Sunday, November 27, 2011

ULTIMATE REALITY SHOW – A Kid and a Puddle


What is "reality" for a kid growing up in this sped-up, dumbed-down, 140-character world? Is their idea of connection a matter of how many "likes," "follows," or "friends" they've accumulated through the social media?

Beyond what little exercise may be mandated by their school, how much time will they spend today doing something that elevates their breathing and heart rates? Do they know more about the pop culture preferences of their friends than they do about Nature in their own back yard? Do they show more reverence for the escapades of the Kardashians than for the wonders of Creation?

If something about your answers to those questions bothers you, you're not alone.

There's a vibrant, growing movement among educators, physicians, environmentalists, schools and, yes, parents, to help this generation of children rediscover Nature. To convert them back from watchers to doers, from consumers to creators. In other words, back to what—until just this current generation—children have always excelled at: awareness, curiosity, imagination, play and wonder.


What can you do? For information, inspiration and resources go to the Children & Nature Network. While you're there you can also donate to the excellent work C&NN is doing to help kids get back outdoors, playing, learning and growing in the fresh air.

C&NN Founder and Chairman Emeritus, Richard Louv (author of the best-sellers, Last Child In the Woods and The Nature Principle describes his vision in a recent fund-raising letter:

I’m writing to ask your help, first by imagining a newer world. A world in which all children grow up with a deep understanding of the life around them, where they know the animals and plants of their own back yards as well as the televised Amazon rainforest, or better.

A newer world where the point of education is wonder and awe, where every school has a natural play space or garden. Imagine a world in which pediatricians prescribe nature. A world in which families become closer, and join with other families to explore the natural world. Where children, in inner cities and far suburbs, experience the joy of being in nature before they learn of its loss, where they can lie in the grass on a hillside for hours and watch clouds become the faces of the future. Imagine a newer world where every child has a human right to a connection to the natural world, and shares the responsibility for caring for it. Where every child has the opportunity to help create that world.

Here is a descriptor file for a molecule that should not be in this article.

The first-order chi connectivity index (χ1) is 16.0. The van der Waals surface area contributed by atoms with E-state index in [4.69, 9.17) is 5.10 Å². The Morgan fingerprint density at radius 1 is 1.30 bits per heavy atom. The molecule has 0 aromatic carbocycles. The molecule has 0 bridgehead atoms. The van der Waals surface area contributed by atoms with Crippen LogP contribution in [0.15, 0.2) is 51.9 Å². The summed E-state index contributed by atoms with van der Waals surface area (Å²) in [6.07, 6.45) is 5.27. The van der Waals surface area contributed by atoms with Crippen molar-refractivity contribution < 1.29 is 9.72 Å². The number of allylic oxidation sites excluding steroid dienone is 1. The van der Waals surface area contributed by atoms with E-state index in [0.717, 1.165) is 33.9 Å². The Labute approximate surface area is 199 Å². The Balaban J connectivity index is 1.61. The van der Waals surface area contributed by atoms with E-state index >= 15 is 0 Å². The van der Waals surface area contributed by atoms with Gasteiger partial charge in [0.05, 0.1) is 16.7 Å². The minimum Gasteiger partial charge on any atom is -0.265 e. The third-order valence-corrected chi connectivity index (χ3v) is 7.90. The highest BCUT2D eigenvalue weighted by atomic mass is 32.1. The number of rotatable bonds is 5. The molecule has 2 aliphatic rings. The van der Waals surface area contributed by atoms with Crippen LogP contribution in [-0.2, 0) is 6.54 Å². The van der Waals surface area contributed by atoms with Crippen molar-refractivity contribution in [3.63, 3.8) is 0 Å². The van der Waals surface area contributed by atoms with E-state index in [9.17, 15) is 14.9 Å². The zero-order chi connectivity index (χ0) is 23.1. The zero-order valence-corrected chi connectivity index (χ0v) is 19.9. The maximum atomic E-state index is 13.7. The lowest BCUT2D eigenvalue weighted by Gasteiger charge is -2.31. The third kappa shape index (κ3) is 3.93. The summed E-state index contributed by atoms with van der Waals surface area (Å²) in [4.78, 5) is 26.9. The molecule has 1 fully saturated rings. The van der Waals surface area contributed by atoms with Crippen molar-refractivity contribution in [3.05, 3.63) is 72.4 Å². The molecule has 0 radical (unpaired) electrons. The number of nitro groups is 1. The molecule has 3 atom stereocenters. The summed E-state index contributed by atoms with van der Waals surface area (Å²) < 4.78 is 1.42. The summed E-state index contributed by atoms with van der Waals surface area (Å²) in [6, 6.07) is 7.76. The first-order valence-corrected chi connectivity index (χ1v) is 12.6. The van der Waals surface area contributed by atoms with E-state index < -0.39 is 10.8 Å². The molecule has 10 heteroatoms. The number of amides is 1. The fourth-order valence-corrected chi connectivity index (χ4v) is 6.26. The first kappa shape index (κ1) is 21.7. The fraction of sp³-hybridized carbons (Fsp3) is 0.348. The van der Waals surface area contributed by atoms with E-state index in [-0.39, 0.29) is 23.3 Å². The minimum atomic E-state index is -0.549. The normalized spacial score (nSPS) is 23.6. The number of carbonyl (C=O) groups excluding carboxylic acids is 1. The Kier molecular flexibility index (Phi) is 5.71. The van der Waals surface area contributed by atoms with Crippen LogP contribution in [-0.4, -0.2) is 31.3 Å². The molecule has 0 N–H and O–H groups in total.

Please help the Children & Nature Network build the movement to connect children, their families and their communities to nature – and to imagine a newer world.
Donate to C&NN

I could not say it better myself.


6 comments:

Patricia said...

Wow what a wonderful post....my one daughter is a Librarian/ Media specialist in a low income school. She loves the outdoors and writing - so her goal is to get these children connected and doing and use their computers to enhance their lives and education...
After her first 3 months of teaching, she is frustrated but still working at it...and getting some converts. The parents are the biggest problems she must deal with...

Peak of Creativity is about age 60- 70 Peak of Imagination about 5-6 Need that young work to make the old work possible

Jeffrey Willius said...

Thanks Patricia -- Good for your daughter! I think parents are the problem with much of education's roadblocks.
I really like your counterpoint between our peak periods of creativity and imagination.
Hope your week's off to a great start!

Daisy Conforti said...

Love this post& love the pic! Well done Jeffery:)!!

Jeffrey Willius said...

Hey Daisy -- How are you? Thanks for the encouraging comment!

Lindsey said...

Yes! This is wonderful! So much to think about in those first few paragraphs...

Jeffrey Willius said...

Hey Lindsey -- Somehow I knew this would resonate with you! You're someone who's really making a difference for this Nature-challenged generation of kids. Thanks for OutsideMom.com, your teaching and all the good work you're doing!

Post a Comment

Thanks for visiting One Man's Wonder! I'd love to hear your comments on this post or my site in general.
And please stay in touch by clicking on "Subscribe" below.